How to Plant and Care for Hop Rhizomes

Hop plants are a popular choice for home gardeners who enjoy brewing their own beer or simply appreciate the unique beauty of these fast-growing vines. Hop plants are typically grown from rhizomes, which are underground stems that produce new shoots and roots. If you're interested in planting and caring for hop rhizomes, here's what you need to know:


Choosing the Right Location

Hop plants require a lot of sun and well-draining soil to thrive. Choose a location that receives at least six hours of direct sunlight each day and has soil that is rich in organic matter. If your soil is heavy clay, consider amending it with compost or sand to improve drainage.

Planting the Rhizomes

Hop rhizomes should be planted in the spring, as soon as the soil is workable. Before planting, soak the rhizomes in water for several hours to help them rehydrate. Then, dig a hole about 2-3 inches deep and 3-4 inches wide. Place the rhizome in the hole horizontally, with the buds facing up. Cover the rhizome with soil and water it thoroughly.

Supporting the Plants

Hop plants can grow up to 25 feet tall in a single season, so it's important to provide them with a sturdy support system. You can use a trellis, arbor, or other vertical structure to give the vines something to climb. As the plants grow, gently train them to climb the support system, being careful not to break the delicate new shoots.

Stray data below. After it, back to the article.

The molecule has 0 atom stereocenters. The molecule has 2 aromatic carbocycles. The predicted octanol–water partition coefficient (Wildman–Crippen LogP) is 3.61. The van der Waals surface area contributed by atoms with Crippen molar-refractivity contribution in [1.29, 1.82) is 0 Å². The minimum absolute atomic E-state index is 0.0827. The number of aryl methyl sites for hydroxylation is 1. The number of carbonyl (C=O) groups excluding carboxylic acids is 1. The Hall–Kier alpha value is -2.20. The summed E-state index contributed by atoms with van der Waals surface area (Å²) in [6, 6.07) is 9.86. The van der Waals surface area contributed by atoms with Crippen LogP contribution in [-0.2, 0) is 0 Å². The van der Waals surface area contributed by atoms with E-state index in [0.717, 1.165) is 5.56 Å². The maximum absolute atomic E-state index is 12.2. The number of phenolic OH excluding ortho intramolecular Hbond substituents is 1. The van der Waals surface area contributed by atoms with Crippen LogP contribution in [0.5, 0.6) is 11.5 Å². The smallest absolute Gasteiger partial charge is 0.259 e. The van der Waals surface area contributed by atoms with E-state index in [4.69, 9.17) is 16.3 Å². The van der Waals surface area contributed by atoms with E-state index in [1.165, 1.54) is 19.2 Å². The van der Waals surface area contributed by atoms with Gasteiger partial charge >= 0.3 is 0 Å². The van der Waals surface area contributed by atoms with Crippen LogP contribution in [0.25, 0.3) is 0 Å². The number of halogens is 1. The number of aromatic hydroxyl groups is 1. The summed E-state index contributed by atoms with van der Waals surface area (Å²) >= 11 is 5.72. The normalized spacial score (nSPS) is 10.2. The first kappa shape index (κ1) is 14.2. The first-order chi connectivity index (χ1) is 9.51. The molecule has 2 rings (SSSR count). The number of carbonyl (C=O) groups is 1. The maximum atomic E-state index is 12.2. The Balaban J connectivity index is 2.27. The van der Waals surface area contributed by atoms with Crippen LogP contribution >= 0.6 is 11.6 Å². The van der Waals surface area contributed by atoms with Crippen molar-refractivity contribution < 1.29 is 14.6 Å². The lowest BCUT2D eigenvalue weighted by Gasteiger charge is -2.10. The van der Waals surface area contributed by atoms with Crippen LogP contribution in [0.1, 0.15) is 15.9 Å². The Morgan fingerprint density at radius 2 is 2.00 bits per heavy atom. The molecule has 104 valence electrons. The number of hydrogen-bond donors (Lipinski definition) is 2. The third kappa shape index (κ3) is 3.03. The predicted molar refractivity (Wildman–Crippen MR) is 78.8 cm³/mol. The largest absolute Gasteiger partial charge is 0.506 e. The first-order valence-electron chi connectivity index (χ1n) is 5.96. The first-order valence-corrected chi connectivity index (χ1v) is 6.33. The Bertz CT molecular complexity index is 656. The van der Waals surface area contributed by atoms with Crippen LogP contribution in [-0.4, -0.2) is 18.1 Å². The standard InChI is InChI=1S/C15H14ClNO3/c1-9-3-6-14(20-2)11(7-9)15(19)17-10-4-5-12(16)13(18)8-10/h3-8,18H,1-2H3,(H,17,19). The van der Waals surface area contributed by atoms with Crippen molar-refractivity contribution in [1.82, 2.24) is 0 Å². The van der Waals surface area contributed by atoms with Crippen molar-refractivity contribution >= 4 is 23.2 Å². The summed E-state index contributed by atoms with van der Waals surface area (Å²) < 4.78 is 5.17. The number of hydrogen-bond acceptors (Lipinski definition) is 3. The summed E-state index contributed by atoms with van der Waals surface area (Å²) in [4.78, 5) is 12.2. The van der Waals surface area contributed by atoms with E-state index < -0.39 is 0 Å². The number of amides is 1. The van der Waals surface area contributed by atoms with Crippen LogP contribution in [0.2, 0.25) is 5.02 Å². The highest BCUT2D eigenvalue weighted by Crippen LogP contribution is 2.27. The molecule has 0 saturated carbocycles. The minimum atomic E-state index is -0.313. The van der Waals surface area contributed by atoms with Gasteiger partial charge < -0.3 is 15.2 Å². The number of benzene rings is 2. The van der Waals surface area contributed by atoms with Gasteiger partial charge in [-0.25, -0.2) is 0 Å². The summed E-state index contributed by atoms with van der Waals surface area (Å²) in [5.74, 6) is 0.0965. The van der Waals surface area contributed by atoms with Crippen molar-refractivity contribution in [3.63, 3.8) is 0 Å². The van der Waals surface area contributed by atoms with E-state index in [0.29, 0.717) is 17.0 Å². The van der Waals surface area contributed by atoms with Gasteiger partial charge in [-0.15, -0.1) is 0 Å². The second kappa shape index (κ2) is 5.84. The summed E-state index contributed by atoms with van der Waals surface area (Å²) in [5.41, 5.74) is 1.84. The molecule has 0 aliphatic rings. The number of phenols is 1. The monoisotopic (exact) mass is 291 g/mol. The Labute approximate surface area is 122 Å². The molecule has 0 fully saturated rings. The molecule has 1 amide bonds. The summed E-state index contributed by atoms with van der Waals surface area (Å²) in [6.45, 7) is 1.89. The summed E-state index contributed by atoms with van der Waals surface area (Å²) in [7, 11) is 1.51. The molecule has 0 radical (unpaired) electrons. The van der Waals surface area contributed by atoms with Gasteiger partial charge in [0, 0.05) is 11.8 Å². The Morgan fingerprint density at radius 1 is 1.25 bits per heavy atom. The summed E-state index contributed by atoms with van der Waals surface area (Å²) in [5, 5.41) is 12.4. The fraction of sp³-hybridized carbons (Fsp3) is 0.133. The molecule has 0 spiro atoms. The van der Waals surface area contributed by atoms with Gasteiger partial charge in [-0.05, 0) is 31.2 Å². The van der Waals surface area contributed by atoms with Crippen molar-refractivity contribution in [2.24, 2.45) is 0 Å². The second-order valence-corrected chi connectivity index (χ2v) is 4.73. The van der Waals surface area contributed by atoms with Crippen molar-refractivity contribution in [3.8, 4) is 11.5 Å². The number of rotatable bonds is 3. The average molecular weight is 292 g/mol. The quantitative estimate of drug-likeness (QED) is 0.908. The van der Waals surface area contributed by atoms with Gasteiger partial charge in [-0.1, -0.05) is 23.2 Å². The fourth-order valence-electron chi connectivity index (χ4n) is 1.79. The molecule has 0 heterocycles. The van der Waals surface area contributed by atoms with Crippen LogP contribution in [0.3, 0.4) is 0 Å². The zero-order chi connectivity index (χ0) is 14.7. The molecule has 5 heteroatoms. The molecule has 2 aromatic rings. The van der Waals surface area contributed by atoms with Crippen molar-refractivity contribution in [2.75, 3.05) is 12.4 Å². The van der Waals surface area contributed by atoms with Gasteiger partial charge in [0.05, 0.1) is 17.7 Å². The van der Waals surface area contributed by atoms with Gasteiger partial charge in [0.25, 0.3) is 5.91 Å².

Watering and Fertilizing

Hop plants require consistent moisture to grow, but they don't like to sit in soggy soil. Water the plants deeply once or twice a week, depending on the weather and soil conditions. Avoid getting the leaves wet, as this can lead to disease. In terms of fertilizer, hop plants are heavy feeders and require regular applications of nitrogen throughout the growing season. You can use a balanced fertilizer or one that is specifically formulated for hops.

Managing Pests and Diseases

Hop plants are susceptible to a variety of pests and diseases, including spider mites, aphids, powdery mildew, and downy mildew. To manage these issues, monitor your plants regularly for signs of infestation or disease. You can use organic or chemical pesticides if necessary, but be sure to follow the instructions carefully and avoid using pesticides during the flowering stage, as this can affect the flavor of the hops.


With proper care, hop plants can be a rewarding addition to any garden. Whether you're a homebrewer or just enjoy the beauty of these fascinating vines, planting and caring for hop rhizomes is a fun and satisfying project that can yield delicious results.